Argentina's rate risk dropped Friday below that of neighboring Brazil, a day after the successful floating of sovereign bonds totaling US$ 500 million, at the lowest interest rate since August 2005.
The country risk is the extra rate (percentage points) that must be paid – taking as reference the US Treasury bonds – and therefore gauges investors' confidence in the country's bonds.
According to the JP Morgan Index, Argentina reached on Friday a minimum 182 points risk rate (1.82 percentage points above US Treasury bonds), five points less than on Thursday and below the 187 points of Brazil.
Contrary to Brazil Argentina in 2002 defaulted on sovereign bonds valued over US$ 100 billion and after long and complicated negotiations managed to restructure its liabilities by 2005, with a significant cut in the bonds' face value.
The proposal, which managed a 76% adherence of creditors, allowed Argentina to drastically reduce the cost of servicing the debt and extend in time maturing dates.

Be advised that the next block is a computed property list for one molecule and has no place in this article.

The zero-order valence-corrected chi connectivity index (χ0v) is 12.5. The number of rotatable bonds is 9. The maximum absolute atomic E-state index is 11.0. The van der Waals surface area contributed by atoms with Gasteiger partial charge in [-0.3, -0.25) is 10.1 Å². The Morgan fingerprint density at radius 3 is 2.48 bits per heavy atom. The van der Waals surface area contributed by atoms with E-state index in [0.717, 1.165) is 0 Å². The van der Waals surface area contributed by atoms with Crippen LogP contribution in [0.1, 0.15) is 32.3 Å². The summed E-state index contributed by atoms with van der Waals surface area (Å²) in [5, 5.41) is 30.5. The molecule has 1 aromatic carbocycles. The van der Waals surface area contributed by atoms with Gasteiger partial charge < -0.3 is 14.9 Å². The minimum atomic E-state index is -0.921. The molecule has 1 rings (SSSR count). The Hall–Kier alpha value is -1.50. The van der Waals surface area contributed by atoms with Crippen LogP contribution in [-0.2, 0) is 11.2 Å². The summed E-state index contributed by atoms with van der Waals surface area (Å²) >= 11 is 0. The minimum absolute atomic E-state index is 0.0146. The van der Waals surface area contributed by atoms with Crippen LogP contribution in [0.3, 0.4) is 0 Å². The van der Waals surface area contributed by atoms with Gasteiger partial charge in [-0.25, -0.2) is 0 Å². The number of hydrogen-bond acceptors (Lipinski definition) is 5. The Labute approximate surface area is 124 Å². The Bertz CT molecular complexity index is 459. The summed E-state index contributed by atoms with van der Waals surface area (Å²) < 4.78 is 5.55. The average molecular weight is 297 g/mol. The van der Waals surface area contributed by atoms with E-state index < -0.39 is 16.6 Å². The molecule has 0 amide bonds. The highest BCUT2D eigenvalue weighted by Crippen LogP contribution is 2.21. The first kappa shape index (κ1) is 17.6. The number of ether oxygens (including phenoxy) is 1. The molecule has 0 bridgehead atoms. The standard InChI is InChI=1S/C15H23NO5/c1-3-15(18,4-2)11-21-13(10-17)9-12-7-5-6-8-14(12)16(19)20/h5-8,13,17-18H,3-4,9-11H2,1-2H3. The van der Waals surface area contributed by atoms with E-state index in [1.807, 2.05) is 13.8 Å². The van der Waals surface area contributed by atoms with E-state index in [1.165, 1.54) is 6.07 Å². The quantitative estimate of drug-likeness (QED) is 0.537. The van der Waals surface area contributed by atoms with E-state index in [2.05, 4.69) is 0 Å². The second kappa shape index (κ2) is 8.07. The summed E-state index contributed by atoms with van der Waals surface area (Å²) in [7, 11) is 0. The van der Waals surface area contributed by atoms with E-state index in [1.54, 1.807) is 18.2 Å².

Although some US$ 20 billion are still in the hands of bond holders that refused to accept the exchange of bonds, investors find Argentine assets interesting and trust the country's capacity to service them based on a strong economic expansion and fiscal solvency.
Last Thursday Argentina floated US$ 500 million in 2013 bonds with an implicit interest rate of 7.71% paid twice annually. Argentina since 2003 has been growing at a rate in the range of 8 and 9%. For 2007, the Argentine Central Bank estimated the economy will expand at least 7.5%.
In related news it was reported the Argentine Central Bank ended 2006 with record international reserves in the range of US$ 32.03 billion.
Reserves stood at US$ 28.1 billion towards the end of 2005, but last year the President Kirchner administration decided to cancel all credits pending with the International Monetary Fund and repaid US$ 9.5 billion.
The Central Bank points out that contrary to previous situations the recovery of international reserves is simultaneous to the canceling of pending debt in foreign currencies. Trade surplus was the main source for the increase in reserves.